Dothan Opera House
Constructed in 1915, this three-story masonry structure remains basically unaltered from its original plan.
It has had an important cultural influence on Dothan, attracting from its early days, a wide variety of performing groups.
It was completely renovated and restored in 1971. This splendid building, long noted for its fine acoustics, has seen a revival of its original cultural activities.
Erected 1978 by Historic Chattahoochee Commission.
Location. 31° 13.453′ N, 85° 23.469′ W. Marker is in Dothan, Alabama, in Houston County. Marker is on North St. Andrews Street, on the left when traveling north. Touch for map. Marker is at or near this postal address: 115 N. St. Andrews Street, Dothan AL 36303, United States of America.
Other nearby markers. At least 8 other markers are within walking distance of this marker. The Founding of Dothan (within shouting distance of this marker); Main Street Commercial Historic District (about 400 feet away, measured in a direct line); Johnny Mack Brown (about 500 feet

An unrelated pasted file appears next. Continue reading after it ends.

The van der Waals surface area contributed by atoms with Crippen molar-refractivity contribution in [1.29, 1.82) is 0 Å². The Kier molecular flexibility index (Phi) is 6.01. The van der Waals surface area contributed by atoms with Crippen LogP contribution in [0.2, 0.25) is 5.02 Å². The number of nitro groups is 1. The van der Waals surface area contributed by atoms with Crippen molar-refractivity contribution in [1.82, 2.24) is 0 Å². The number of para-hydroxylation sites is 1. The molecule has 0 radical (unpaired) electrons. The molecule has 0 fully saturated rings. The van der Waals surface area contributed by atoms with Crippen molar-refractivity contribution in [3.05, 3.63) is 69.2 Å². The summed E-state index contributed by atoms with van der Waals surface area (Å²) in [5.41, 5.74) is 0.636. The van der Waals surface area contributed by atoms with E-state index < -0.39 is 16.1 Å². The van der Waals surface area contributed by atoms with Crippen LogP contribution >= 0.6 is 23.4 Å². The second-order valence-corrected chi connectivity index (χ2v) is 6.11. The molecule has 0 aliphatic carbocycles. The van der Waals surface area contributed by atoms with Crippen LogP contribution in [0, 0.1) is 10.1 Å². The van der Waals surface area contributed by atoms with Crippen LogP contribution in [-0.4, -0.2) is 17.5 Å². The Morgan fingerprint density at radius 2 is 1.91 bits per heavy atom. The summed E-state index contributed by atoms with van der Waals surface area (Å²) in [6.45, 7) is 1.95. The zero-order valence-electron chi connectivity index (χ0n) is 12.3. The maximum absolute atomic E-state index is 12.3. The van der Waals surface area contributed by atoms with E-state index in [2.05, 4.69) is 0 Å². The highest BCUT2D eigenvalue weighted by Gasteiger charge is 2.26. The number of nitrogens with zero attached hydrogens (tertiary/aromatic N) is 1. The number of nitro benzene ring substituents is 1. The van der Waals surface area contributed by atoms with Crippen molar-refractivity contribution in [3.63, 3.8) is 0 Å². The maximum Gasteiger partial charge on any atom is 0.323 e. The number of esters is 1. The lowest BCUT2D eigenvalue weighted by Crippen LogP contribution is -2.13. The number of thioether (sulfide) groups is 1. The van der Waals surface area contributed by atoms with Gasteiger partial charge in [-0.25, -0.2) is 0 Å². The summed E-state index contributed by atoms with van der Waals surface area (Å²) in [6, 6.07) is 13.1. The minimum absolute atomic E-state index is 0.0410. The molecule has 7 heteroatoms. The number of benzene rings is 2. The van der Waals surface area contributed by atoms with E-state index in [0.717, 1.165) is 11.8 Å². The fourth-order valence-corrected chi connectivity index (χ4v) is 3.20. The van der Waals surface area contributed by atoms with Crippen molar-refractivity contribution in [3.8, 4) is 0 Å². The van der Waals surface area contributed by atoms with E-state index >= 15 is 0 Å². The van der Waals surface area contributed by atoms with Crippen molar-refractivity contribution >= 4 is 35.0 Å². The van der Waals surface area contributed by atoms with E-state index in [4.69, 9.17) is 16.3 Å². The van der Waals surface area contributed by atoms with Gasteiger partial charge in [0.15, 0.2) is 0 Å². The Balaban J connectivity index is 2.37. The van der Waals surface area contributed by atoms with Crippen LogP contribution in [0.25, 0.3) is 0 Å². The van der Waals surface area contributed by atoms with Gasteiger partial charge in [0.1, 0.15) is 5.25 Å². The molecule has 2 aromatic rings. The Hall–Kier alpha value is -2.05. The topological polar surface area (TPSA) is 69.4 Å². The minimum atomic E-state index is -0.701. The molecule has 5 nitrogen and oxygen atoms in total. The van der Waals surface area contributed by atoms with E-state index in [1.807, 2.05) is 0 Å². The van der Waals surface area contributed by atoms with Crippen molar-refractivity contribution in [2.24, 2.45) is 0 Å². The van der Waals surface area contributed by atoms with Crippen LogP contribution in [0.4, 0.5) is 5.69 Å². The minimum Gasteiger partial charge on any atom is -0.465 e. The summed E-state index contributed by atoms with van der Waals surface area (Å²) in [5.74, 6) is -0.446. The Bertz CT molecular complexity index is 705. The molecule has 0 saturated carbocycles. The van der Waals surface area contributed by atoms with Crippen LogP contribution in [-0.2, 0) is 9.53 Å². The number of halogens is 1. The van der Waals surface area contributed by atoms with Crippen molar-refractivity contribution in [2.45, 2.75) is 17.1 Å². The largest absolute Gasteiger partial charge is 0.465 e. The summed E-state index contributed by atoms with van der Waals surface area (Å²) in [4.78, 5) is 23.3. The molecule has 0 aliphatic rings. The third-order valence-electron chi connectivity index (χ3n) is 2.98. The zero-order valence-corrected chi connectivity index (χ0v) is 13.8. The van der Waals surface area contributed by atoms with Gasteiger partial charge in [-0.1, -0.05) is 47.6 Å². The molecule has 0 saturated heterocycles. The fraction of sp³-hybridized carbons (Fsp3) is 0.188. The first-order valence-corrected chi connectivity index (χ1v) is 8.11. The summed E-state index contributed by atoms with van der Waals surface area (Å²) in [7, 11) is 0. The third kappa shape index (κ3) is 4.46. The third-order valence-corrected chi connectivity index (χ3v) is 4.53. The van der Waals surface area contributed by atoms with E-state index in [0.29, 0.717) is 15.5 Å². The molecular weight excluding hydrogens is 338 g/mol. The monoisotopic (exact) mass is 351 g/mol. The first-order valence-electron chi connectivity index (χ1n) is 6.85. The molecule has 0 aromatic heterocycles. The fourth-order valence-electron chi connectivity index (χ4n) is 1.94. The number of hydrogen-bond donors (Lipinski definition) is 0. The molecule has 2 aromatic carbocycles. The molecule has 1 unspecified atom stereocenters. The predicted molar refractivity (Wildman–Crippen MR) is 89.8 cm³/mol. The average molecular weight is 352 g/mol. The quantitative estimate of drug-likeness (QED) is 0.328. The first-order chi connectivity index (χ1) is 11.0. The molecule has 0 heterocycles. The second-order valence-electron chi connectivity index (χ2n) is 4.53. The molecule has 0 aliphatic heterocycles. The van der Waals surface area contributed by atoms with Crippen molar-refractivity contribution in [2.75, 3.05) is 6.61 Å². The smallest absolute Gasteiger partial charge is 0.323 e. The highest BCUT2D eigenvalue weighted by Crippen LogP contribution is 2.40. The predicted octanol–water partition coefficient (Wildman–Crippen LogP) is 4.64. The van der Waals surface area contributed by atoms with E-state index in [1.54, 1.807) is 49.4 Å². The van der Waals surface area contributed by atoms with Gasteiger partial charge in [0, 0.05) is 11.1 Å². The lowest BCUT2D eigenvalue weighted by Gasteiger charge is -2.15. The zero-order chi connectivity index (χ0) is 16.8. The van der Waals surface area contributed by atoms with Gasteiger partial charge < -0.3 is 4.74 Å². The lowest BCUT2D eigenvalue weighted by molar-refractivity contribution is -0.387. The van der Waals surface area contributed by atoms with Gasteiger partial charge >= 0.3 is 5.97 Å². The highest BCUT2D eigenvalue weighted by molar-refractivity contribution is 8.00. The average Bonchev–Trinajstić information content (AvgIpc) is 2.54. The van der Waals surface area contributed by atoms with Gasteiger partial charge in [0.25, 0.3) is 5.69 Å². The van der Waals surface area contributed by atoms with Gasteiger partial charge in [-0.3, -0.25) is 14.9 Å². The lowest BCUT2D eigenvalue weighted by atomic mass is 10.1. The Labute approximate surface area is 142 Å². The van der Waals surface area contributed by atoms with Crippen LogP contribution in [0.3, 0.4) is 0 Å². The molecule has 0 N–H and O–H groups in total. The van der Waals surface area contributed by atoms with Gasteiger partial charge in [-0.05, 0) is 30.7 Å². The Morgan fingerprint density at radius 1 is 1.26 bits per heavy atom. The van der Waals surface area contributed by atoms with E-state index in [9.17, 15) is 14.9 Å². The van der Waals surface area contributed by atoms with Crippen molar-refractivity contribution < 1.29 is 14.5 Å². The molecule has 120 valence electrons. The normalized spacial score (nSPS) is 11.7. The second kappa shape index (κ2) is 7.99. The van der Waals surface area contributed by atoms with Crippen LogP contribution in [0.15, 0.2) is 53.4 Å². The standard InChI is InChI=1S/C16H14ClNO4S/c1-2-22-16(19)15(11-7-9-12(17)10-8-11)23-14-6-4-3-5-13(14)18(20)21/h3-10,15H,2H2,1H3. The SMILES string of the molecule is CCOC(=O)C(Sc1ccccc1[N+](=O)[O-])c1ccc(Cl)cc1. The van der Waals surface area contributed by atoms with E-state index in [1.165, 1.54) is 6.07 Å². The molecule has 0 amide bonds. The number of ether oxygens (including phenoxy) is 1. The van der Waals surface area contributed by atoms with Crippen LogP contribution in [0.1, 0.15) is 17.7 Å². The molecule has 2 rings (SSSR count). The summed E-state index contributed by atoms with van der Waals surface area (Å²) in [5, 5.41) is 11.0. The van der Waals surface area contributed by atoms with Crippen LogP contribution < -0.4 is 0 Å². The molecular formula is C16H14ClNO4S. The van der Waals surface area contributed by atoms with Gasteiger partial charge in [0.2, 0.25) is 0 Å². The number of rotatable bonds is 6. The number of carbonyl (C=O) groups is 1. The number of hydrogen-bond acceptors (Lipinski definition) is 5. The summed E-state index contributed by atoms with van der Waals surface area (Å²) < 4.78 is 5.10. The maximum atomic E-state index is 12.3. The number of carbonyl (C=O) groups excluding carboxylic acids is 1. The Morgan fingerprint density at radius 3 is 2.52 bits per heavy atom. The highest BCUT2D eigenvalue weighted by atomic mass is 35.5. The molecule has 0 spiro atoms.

Also see . . .
1. Dothan Opera House - Virtual Tour. (Submitted on March 26, 2011, by Bill Pfingsten of Bel Air, Maryland.)
2. Dothan Murals. Dothan Opera House—Dothan’s Hidden Mural. This mural was actually painted on the backdrop of the stage to the Dothan Opera House. The Mural portrays early stage plays in Dothan. Unfortunately, the Dothan Opera House is only open for performances, which is why this mural is nick-named the “Hidden Mural.” (Submitted on October 17, 2011, by Sandra Hughes of Killen, Usa.)
Categories. • Arts, Letters, Music •
Credits. This page was last revised on June 16, 2016. This page originally submitted on March 25, 2011, by David J Gaines of Pinson, Alabama. This page has been viewed 760 times since then and 30 times this year. Last updated on May 28, 2015, by J. Makali Bruton of Querétaro, Mexico. Photos: 1. submitted on March 25, 2011, by David J Gaines of Pinson, Alabama. 2. submitted on October 17, 2011, by Sandra Hughes of Killen, Usa. 3, 4. submitted on March 25, 2011, by David J Gaines of Pinson, Alabama. • Andrew Ruppenstein was the editor who published this page.